Well written with a couple of surprises, despite some narrative distance and overly familiar themes.


Touched by a higher power through dreams and visions, Works uses her experience as a seer to illustrate God’s love.

Works, a self-described seer, claims to be exceptionally intuitive when awake, in addition to having visions of angels, demons, God and Jesus when asleep. In her first book, she presents her chronological spiritual journey. Most chapters open with a description of dreams or visions, and then, with friendly enthusiasm and an impressive array of biblical references, the author interprets the experience, revealing a theme of love directed at her and all of humanity. Chapters are fine-tuned to reach the eager Christian reader; however, due to the by-the-numbers lessons, the distance between the author and reader can make the book less powerful. Despite the author’s attempts to turn the reader into a participant (she encourages the reader to have pen and paper at the ready and there are questions at the end of each chapter), the dreams and visions the author describes are so personal that the reader more often feels like an observer. Additionally, the author’s interpretations often inform a passive rather than actionable direction, which may widen the reader’s disconnect. In one dream, the author attempts to follow her friends home from a conference, but she gets lost; a man enters her car, promising to help her get home. Along the way, he stops to distribute food to the needy, so the dream evidently reveals to the author the importance of following Jesus, not your spiritual friends. In a separate vision featuring a cloud of doves, the author advises readers to ask for the Holy Spirit to enter their lives. Although most chapters highlight standard themes in Christianity, a few of the author’s interpretations are surprising, particularly in “Law Versus Spirit,” a chapter that offers a notable challenge to the conventional understanding of the relationship between religion, rules and law.

Well written with a couple of surprises, despite some narrative distance and overly familiar themes.

Pub Date: April 23, 2012

ISBN: 978-1470002299

Page Count: 222

Publisher: CreateSpace

Review Posted Online: June 7, 2012

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If the authors are serious, this is a silly, distasteful book. If they are not, it’s a brilliant satire.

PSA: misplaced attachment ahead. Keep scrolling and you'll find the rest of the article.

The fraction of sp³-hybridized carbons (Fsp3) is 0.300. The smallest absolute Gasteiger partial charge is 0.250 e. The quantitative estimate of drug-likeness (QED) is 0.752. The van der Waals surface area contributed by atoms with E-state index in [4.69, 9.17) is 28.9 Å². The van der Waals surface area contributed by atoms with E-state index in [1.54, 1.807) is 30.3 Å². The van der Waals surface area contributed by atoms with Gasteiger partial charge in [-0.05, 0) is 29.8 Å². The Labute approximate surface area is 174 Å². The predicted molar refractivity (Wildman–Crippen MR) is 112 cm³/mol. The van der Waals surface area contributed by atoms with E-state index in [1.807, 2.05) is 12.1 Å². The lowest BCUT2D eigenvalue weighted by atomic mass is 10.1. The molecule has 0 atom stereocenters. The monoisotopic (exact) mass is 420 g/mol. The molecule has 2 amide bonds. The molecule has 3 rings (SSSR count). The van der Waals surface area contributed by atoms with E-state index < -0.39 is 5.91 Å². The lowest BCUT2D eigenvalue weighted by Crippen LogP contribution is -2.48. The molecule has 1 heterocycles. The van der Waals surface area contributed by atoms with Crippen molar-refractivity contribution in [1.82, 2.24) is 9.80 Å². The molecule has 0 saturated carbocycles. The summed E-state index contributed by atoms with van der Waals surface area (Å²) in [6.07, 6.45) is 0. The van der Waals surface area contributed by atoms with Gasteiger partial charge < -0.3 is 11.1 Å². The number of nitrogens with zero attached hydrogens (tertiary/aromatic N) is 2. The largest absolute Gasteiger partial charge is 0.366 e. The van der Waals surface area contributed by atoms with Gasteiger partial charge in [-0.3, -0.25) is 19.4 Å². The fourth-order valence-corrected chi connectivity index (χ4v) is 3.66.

The authors have created a sort of anti-Book of Virtues in this encyclopedic compendium of the ways and means of power.

Everyone wants power and everyone is in a constant duplicitous game to gain more power at the expense of others, according to Greene, a screenwriter and former editor at Esquire (Elffers, a book packager, designed the volume, with its attractive marginalia). We live today as courtiers once did in royal courts: we must appear civil while attempting to crush all those around us. This power game can be played well or poorly, and in these 48 laws culled from the history and wisdom of the world’s greatest power players are the rules that must be followed to win. These laws boil down to being as ruthless, selfish, manipulative, and deceitful as possible. Each law, however, gets its own chapter: “Conceal Your Intentions,” “Always Say Less Than Necessary,” “Pose as a Friend, Work as a Spy,” and so on. Each chapter is conveniently broken down into sections on what happened to those who transgressed or observed the particular law, the key elements in this law, and ways to defensively reverse this law when it’s used against you. Quotations in the margins amplify the lesson being taught. While compelling in the way an auto accident might be, the book is simply nonsense. Rules often contradict each other. We are told, for instance, to “be conspicuous at all cost,” then told to “behave like others.” More seriously, Greene never really defines “power,” and he merely asserts, rather than offers evidence for, the Hobbesian world of all against all in which he insists we live. The world may be like this at times, but often it isn’t. To ask why this is so would be a far more useful project.

If the authors are serious, this is a silly, distasteful book. If they are not, it’s a brilliant satire.

Pub Date: Sept. 1, 1998

ISBN: 0-670-88146-5

Page Count: 430

Publisher: Viking

Review Posted Online: May 20, 2010

Kirkus Reviews Issue: July 15, 1998

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This a book of earlier, philosophical essays concerned with the essential "absurdity" of life and the concept that- to overcome the strong tendency to suicide in every thoughtful man-one must accept life on its own terms with its values of revolt, liberty and passion. A dreary thesis- derived from and distorting the beliefs of the founders of existentialism, Jaspers, Heldegger and Kierkegaard, etc., the point of view seems peculiarly outmoded. It is based on the experience of war and the resistance, liberally laced with Andre Gide's excessive intellectualism. The younger existentialists such as Sartre and Camus, with their gift for the terse novel or intense drama, seem to have omitted from their philosophy all the deep religiosity which permeates the work of the great existentialist thinkers. This contributes to a basic lack of vitality in themselves, in these essays, and ten years after the war Camus seems unaware that the life force has healed old wounds... Largely for avant garde aesthetes and his special coterie.

Pub Date: Sept. 26, 1955

ISBN: 0679733736

Page Count: 228

Publisher: Knopf

Review Posted Online: Sept. 19, 2011

Kirkus Reviews Issue: Sept. 1, 1955

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